It’s Not the Destination, it’s the Journey!
Overcoming Transportation Barriers in Rural B.C.
By Caroline MacLennan
What jeopardizes healthy aging, specifically in rural or remote areas?
In many communities across British Columbia, driving is a lifeline for older adults. For many older adults, driving is the primary form of transportation and is a critical tool to support independence, social engagement, and access to health services (Bacsu et al., 2012).
Often, later-in-life changes to physical and cognitive health or social factors prevent us from driving. Unfortunately, when our health, independence and connection rely on the ability to drive, the impact of driving cessation can be severe (Dugan & Lee, 2013). For some older adults, losing the ability to drive safely limits transportation mobility, especially in regions that lack well-developed public transportation systems in rural and remote areas.
We know from our research, and the literature generally, that without adequate public transportation options, older adults who do not drive, but wish to remain socially engaged put themselves at an increased risk of becoming socially isolated (Kotval-K, 2017). While also potentially confining themselves to activities within their immediate neighbourhood (Barnes et al., 2016).
In a Vancouver study conducted by our research team, we found that public transit not only connects older adults to their communities but also contributes meaningfully to their daily physical activity levels (Voss et al., 2016). The walking trips to and from public transit stops or stations had a tremendous impact on daily mobility for the older adult population. However, the question remains, how do we increase access to these transportation opportunities in more communities across our province?
Since no two rural communities are the same, rural transportation solutions require approaches that include context and the input of seniors (Bond et al., 2017). Greater clarity of the complex interactions between people and their travel purpose is necessary to understand transit needs within the neighbourhood and outside of the community (Barnes et al., 2016). Unfortunately, due to the costs involved in providing rural transportation, one researcher commented, “in many instances, political decision-makers are not supportive of providing transportation for non-essential purposes” (Kerschner, 2006). Ultimately, transportation providers that are cognizant of their special conditions regarding density, proximity to urban areas, and rider preferences, particularly those of older adults, will see positive outcomes (Bond et al., 2017).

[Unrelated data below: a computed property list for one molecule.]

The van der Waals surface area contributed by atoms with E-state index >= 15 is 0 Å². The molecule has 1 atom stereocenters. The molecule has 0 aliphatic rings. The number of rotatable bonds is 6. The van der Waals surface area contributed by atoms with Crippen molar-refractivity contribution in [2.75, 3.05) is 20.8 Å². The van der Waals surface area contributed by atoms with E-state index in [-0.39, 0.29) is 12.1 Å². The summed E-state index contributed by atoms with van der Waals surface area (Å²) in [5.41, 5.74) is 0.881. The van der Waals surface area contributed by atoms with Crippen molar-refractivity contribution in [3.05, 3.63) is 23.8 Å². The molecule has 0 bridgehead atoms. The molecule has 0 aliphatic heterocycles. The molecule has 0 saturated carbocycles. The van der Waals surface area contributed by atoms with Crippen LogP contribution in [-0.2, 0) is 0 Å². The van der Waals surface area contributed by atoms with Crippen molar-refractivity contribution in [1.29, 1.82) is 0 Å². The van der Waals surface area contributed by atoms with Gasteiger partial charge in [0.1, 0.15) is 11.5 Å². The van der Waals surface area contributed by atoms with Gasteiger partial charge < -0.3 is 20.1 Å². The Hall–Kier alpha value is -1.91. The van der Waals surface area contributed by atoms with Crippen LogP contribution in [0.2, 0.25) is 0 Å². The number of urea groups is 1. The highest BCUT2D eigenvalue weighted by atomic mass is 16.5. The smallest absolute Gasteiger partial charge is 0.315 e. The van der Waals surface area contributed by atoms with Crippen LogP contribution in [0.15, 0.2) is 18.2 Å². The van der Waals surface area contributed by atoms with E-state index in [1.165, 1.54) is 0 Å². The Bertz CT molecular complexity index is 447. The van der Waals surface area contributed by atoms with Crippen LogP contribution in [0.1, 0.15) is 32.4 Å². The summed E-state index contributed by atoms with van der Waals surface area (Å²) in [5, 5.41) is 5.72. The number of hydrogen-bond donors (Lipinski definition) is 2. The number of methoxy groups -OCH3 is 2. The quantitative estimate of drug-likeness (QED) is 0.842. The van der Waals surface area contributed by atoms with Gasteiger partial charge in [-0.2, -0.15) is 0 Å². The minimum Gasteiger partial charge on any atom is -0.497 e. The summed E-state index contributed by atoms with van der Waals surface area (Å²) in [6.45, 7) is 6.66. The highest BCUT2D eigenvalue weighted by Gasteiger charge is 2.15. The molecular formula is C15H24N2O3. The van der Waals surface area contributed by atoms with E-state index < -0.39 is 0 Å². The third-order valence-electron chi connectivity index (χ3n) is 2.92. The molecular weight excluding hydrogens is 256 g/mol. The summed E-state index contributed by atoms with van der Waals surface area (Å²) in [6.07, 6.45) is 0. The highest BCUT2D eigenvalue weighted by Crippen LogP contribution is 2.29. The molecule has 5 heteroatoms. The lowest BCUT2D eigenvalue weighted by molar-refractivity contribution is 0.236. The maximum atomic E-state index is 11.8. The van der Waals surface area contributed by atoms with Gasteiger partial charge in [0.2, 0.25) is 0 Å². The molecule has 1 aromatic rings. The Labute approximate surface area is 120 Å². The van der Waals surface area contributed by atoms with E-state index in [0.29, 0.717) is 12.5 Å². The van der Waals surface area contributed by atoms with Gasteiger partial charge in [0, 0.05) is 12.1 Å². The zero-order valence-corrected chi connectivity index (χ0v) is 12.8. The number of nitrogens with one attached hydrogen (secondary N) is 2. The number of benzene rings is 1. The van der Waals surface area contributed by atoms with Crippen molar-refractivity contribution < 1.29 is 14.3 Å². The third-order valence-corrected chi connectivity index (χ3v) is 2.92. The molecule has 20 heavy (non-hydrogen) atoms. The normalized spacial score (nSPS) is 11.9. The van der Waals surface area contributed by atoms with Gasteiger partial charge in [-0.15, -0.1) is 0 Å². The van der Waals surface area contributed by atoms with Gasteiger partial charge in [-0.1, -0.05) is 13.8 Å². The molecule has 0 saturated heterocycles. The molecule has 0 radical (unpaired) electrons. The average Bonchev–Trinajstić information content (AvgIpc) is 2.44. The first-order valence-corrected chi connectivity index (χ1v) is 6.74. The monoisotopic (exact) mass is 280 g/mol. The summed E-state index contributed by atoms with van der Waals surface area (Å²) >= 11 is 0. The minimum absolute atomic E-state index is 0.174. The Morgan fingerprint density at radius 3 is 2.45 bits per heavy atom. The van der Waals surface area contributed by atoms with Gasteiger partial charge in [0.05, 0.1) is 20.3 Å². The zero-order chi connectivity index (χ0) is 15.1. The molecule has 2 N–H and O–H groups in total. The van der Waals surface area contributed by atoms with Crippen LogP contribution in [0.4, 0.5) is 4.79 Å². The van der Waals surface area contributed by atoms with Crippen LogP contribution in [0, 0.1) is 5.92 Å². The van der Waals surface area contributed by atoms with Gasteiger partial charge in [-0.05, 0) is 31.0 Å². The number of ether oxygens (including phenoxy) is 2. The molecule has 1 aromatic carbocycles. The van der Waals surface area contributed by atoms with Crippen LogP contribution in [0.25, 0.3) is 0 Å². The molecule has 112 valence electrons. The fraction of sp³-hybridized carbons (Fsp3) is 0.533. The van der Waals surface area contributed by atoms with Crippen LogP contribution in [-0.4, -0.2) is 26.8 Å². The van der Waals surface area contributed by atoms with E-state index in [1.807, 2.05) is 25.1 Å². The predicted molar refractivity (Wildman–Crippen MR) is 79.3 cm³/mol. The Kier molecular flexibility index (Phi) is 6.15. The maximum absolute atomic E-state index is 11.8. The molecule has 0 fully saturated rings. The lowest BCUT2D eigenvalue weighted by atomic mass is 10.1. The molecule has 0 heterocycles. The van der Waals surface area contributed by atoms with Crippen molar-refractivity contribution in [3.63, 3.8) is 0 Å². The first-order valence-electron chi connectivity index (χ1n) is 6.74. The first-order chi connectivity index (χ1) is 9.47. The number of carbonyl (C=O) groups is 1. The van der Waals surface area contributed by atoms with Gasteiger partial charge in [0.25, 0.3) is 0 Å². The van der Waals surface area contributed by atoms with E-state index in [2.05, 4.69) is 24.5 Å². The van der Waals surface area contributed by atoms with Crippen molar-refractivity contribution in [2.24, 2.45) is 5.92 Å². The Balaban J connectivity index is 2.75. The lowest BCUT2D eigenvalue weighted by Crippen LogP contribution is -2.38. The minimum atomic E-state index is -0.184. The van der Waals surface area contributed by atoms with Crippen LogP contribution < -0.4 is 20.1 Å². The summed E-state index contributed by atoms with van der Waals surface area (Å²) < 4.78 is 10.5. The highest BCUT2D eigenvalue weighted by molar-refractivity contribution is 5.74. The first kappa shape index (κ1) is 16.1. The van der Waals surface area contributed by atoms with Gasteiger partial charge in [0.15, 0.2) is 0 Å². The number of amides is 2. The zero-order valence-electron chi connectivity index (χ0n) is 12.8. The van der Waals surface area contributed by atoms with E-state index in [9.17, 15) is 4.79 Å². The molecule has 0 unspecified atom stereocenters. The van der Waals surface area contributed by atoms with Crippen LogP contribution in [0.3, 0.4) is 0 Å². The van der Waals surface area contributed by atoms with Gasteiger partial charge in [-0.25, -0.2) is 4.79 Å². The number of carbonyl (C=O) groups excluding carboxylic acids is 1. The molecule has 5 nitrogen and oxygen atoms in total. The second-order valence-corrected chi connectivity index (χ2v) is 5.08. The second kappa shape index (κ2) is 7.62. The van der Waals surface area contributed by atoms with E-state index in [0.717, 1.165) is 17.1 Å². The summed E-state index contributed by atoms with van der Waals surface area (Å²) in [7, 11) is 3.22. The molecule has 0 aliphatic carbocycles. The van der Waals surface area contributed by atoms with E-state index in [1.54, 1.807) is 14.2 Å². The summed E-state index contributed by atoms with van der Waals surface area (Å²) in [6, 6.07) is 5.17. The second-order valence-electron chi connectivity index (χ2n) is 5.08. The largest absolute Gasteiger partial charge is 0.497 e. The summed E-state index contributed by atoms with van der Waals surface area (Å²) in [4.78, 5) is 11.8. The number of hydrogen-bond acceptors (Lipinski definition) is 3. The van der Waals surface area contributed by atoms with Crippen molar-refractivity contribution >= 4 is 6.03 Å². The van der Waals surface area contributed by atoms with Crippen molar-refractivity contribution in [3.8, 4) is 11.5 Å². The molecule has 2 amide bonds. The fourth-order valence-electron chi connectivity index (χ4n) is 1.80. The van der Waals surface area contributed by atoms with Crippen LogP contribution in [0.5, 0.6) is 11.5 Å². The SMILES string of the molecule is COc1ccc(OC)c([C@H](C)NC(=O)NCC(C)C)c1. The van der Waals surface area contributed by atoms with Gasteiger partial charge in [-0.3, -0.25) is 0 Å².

A glance at community transportation in rural British Columbia:
Granisle is a remote village located in Northern British Columbia, with a population of 303 people (Stats Can, 2016). About 50 percent of people living in this little community are over the age of 65 (Stats Can, 2016). Granisle is too small to offer many core services that keep older adults active and connected. So, when we implemented our Choose to Move model (a free initiative that supports older adults to become and stay more physically active and socially connected) in Granisle, the Activity Coach, Wendy, had to be creative. How could she help the participants, some of whom did not drive, to access core services that were several kilometres away in a larger centre?
Wendy explored opportunities such as facilitating activity buddies to form walking groups within the community. She had the bright idea to organize a ‘field trip’ to the Houston Leisure Centre, a town an hour away, where Choose to Move participants could enjoy a dip in the hot-tub, laps in the swimming pool or exercise sessions in the fitness facility. The key to this field trip was not the destination itself, but rather introducing the participants to the Granisle Community Bus and the journey they enjoyed together.